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How to Go About Suing Your Doctor for Failure to Diagnose

We all want to believe that our doctors know best, but the truth is that they can’t possibly know everything, which is why it is important to get a second opinion if you feel that something is wrong. In truth, most doctors will refer you to a specialist rather than risk a misdiagnosis of some sort, but there may be cases in which you simply aren’t diagnosed with the condition that ails you. And this could end up being an injurious or even fatal mistake, depending on your condition. You might be surprised to learn that, along with misdiagnosis, failure to diagnose is the most common form of medical malpractice. But if you are the victim of this oversight, you might not know if you’re even able to launch a lawsuit, much less how to go about it. So here are a few tips that will help you to determine if you should sue for failure to diagnose, as well as how you should file your claim.

First and foremost, you need to decide if the offense is worth suing for, and this may be based on the potential (or actual) damage from the failure to diagnose. If, for example, your doctor failed to diagnose a non-fatal condition like ADD or migraines, you might not have much of a case, or you simply may not want to put forth the time, effort, and money to pursue a lawsuit. While these conditions can be uncomfortable or difficult to live with, they aren’t likely to kill you or completely ruin your life. And most people aren’t that keen to get involved in a lawsuit. But if your doctor fails to diagnose a serious and potentially fatal condition like cancer or diabetes, you could become a lot more interested in the prospect of a lawsuit, especially since early diagnosis could be a lifesaver.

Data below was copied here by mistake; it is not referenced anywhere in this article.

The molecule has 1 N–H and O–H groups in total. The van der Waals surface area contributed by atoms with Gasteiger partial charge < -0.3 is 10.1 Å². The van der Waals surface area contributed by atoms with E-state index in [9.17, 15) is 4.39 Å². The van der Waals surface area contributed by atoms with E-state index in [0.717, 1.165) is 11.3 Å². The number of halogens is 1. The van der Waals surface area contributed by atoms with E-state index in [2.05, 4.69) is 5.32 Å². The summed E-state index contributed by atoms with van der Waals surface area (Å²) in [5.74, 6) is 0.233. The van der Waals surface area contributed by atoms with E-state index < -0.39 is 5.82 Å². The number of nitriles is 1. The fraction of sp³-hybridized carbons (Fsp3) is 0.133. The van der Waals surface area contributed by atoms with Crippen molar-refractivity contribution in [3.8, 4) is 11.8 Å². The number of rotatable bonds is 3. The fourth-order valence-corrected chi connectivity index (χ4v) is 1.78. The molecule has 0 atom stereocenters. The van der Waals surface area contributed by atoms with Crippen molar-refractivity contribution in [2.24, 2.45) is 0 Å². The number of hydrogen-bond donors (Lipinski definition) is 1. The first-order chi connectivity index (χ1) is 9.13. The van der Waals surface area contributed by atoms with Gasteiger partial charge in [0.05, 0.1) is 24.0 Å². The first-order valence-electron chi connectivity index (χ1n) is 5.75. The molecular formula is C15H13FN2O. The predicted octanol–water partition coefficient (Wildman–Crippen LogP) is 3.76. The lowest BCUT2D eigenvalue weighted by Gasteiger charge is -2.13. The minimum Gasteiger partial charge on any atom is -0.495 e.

You may have a good case for this type of malpractice lawsuit if any of several conditions are met. If your doctor fails to pay heed to your complaints by conducting a proper exam, running tests, or referring you to an appropriate specialist, it could fall under the category of failure to diagnose. Also applicable are misreading test results, missing obvious indications of the disorder, and failing to recommend appropriate exams, screenings, tests, follow-ups, and treatments based on past history or other risk factors. Should these conditions occur, you probably have a case for malpractice.

As for how to proceed, your first step is to find a lawyer. You’ll want to hire someone that is well-versed in your type of case, whether that means securing the services of an attorney that is an expert at claims where tumors have been diagnosed as benign or a surgical mesh complication attorney. You might be surprised at the specialties within the legal community, and the more your lawyer knows about your particular type of case, the better chance you have of winning your suit. Once you’ve found an attorney that will take your case, your portion of the proceedings will mainly revolve around providing appropriate legal documents (medical reports, for example) and testimony, which your lawyer will prompt you to produce. From there it’s just a matter of deciding whether to settle before the trial begins or have your day in court.